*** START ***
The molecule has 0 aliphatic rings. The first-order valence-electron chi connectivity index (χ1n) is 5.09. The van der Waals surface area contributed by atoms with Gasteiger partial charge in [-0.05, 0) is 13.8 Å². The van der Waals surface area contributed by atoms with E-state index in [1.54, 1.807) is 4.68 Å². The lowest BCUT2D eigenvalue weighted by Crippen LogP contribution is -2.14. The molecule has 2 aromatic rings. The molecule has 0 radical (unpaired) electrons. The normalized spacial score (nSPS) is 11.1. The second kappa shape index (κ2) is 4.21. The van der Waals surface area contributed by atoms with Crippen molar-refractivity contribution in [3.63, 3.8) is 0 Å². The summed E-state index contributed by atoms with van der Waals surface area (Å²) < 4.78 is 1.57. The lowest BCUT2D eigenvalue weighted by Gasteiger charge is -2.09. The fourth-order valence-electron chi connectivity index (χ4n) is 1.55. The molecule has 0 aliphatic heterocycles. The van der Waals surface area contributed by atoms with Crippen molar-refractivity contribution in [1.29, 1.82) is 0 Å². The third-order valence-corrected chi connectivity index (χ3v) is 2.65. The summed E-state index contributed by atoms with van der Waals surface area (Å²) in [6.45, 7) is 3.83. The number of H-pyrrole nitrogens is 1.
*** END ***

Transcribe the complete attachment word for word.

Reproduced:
The molecule has 0 aliphatic rings. The first-order valence-electron chi connectivity index (χ1n) is 5.09. The van der Waals surface area contributed by atoms with Gasteiger partial charge in [-0.05, 0) is 13.8 Å². The van der Waals surface area contributed by atoms with E-state index in [1.54, 1.807) is 4.68 Å². The lowest BCUT2D eigenvalue weighted by Crippen LogP contribution is -2.14. The molecule has 2 aromatic rings. The molecule has 0 radical (unpaired) electrons. The normalized spacial score (nSPS) is 11.1. The second kappa shape index (κ2) is 4.21. The van der Waals surface area contributed by atoms with Crippen molar-refractivity contribution in [3.63, 3.8) is 0 Å². The summed E-state index contributed by atoms with van der Waals surface area (Å²) < 4.78 is 1.57. The lowest BCUT2D eigenvalue weighted by Gasteiger charge is -2.09. The fourth-order valence-electron chi connectivity index (χ4n) is 1.55. The molecule has 0 aliphatic heterocycles. The van der Waals surface area contributed by atoms with Crippen molar-refractivity contribution in [1.29, 1.82) is 0 Å². The third-order valence-corrected chi connectivity index (χ3v) is 2.65. The summed E-state index contributed by atoms with van der Waals surface area (Å²) in [6.45, 7) is 3.83. The number of H-pyrrole nitrogens is 1.